Is China’s rise inevitable?
Tuesday, 27 August 2013
Martin Jacques, one of the world's leading China specialists answered this question with a resounding 'yes' at a special lecture at UNSW on August 26. Presented by the Australian School of Business at UNSW and Asialink, Martin Jacques, international bestselling author of "When China Rules the World: The End of the Western World and the Birth of A New Global Order" discussed the state of the Chinese economy and the central differences between China and the West.
The general consensus in the West assumes that the high rates of growth China has enjoyed over the last 30 years will not last. Martin Jacques says that in fact this current period of growth is not the aberration but the norm in China's history which has seen it enjoy consistent growth, excluding the 100 years following the opium wars, often referred to as 'the century of humiliation'.
Jacques predicts that China's rate of growth will continue at 7-8% before remaining steady at around 5%. He says that China's economy with overtake that of the United States in 2018 - a figure once viewed as optimistic but now agreed upon by most economists.
China has an impressive footprint on global trade and Jacques highlighted that China is soon to become the biggest importer in the world and is currently the largest manufacturer in the world, having already overtaken production in the United States.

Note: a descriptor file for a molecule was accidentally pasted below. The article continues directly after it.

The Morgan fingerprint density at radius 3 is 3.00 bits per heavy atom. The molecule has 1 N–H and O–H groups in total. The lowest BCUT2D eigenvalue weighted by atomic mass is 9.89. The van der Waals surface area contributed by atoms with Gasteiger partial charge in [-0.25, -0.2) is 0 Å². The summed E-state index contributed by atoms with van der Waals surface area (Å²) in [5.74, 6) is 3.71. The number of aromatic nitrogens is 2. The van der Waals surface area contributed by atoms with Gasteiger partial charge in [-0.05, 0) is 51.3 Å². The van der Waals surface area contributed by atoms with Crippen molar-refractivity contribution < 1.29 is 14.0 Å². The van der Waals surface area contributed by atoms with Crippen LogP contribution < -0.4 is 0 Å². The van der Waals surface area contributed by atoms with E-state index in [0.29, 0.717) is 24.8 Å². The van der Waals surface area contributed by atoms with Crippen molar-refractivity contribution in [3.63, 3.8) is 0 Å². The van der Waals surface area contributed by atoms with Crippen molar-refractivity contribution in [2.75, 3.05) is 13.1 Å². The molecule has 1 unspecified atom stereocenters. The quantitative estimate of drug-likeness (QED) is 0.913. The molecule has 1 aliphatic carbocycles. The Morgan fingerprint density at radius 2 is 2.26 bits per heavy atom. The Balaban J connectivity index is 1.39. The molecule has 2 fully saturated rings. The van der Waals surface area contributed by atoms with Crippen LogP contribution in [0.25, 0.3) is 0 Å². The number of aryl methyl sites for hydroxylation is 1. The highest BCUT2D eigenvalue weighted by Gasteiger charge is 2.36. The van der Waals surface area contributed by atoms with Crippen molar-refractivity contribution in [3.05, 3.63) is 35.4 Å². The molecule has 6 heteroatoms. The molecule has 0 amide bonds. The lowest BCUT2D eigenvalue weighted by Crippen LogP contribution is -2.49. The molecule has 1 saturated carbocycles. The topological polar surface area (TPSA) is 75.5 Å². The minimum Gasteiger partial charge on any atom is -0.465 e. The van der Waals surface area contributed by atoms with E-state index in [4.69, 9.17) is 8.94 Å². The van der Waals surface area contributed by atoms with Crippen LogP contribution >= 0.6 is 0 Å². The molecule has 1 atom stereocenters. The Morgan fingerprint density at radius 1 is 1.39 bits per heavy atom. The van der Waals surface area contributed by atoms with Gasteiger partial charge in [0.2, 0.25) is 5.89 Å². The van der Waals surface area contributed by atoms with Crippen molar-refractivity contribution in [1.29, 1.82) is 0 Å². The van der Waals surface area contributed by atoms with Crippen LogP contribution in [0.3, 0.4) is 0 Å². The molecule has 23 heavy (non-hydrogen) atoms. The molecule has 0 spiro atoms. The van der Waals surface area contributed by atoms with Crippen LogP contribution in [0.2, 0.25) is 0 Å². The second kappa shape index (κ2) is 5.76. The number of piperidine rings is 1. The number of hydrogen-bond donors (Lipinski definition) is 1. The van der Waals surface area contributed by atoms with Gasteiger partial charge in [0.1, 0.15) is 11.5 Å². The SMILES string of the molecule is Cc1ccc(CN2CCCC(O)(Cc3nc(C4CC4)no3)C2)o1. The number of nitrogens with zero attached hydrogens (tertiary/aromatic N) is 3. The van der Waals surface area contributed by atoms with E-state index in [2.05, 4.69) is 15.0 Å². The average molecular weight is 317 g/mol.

Jacques also shared with the audience deep insights into Chinese society and culture which he says are crucial for the West to understand if it is to fully engage with China and its economy.
Unlike the West, China does not primarily think of itself as a nation state but instead as a civilisation state, the product of its 2000 year history. Its model of the state is very different to that of democratic government in the West: In China, the state occupies the role of unifier and protector similar to the role of the father in the patriarchal family structure. Chinese government is however a meritocracy, dating back to Confucius and as a result, Chinese government is extremely efficient and competent - a central part of the country's growth.
Get the full China insights from Martin Jacques' lecture by listening to the podcast